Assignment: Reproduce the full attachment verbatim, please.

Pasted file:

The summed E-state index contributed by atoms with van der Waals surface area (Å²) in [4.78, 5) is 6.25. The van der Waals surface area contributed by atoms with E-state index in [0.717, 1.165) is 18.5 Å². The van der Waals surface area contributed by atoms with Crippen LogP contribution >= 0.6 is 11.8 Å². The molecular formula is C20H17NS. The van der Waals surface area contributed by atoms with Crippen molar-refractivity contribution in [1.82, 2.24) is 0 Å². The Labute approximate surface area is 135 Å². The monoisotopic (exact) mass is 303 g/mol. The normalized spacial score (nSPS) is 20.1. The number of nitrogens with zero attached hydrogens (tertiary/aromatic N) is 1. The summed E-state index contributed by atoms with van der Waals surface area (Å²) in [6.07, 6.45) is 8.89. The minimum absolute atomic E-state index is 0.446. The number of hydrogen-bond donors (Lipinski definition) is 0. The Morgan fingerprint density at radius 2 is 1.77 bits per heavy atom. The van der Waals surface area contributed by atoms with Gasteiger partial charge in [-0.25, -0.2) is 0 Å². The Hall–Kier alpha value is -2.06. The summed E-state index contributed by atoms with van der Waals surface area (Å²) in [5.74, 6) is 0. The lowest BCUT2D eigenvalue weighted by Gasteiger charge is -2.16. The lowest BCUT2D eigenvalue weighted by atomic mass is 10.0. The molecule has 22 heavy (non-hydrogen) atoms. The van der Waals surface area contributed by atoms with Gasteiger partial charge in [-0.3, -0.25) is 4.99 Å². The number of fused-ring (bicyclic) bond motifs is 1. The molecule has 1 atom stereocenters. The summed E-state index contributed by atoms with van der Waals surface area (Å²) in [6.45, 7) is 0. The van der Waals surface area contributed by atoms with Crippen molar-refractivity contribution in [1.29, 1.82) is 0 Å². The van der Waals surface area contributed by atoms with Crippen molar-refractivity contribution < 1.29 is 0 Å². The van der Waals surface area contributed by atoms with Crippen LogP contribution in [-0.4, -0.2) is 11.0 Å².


The summed E-state index contributed by atoms with van der Waals surface area (Å²) in [4.78, 5) is 6.25. The van der Waals surface area contributed by atoms with E-state index in [0.717, 1.165) is 18.5 Å². The van der Waals surface area contributed by atoms with Crippen LogP contribution >= 0.6 is 11.8 Å². The molecular formula is C20H17NS. The van der Waals surface area contributed by atoms with Crippen molar-refractivity contribution in [1.82, 2.24) is 0 Å². The Labute approximate surface area is 135 Å². The monoisotopic (exact) mass is 303 g/mol. The normalized spacial score (nSPS) is 20.1. The number of nitrogens with zero attached hydrogens (tertiary/aromatic N) is 1. The summed E-state index contributed by atoms with van der Waals surface area (Å²) in [6.07, 6.45) is 8.89. The minimum absolute atomic E-state index is 0.446. The number of hydrogen-bond donors (Lipinski definition) is 0. The Morgan fingerprint density at radius 2 is 1.77 bits per heavy atom. The van der Waals surface area contributed by atoms with Gasteiger partial charge in [-0.25, -0.2) is 0 Å². The Hall–Kier alpha value is -2.06. The summed E-state index contributed by atoms with van der Waals surface area (Å²) in [5.74, 6) is 0. The lowest BCUT2D eigenvalue weighted by Gasteiger charge is -2.16. The lowest BCUT2D eigenvalue weighted by atomic mass is 10.0. The molecule has 22 heavy (non-hydrogen) atoms. The van der Waals surface area contributed by atoms with Gasteiger partial charge in [-0.3, -0.25) is 4.99 Å². The number of fused-ring (bicyclic) bond motifs is 1. The molecule has 1 atom stereocenters. The summed E-state index contributed by atoms with van der Waals surface area (Å²) in [6.45, 7) is 0. The van der Waals surface area contributed by atoms with Crippen molar-refractivity contribution in [1.29, 1.82) is 0 Å². The van der Waals surface area contributed by atoms with Crippen molar-refractivity contribution < 1.29 is 0 Å². The van der Waals surface area contributed by atoms with Crippen LogP contribution in [-0.4, -0.2) is 11.0 Å².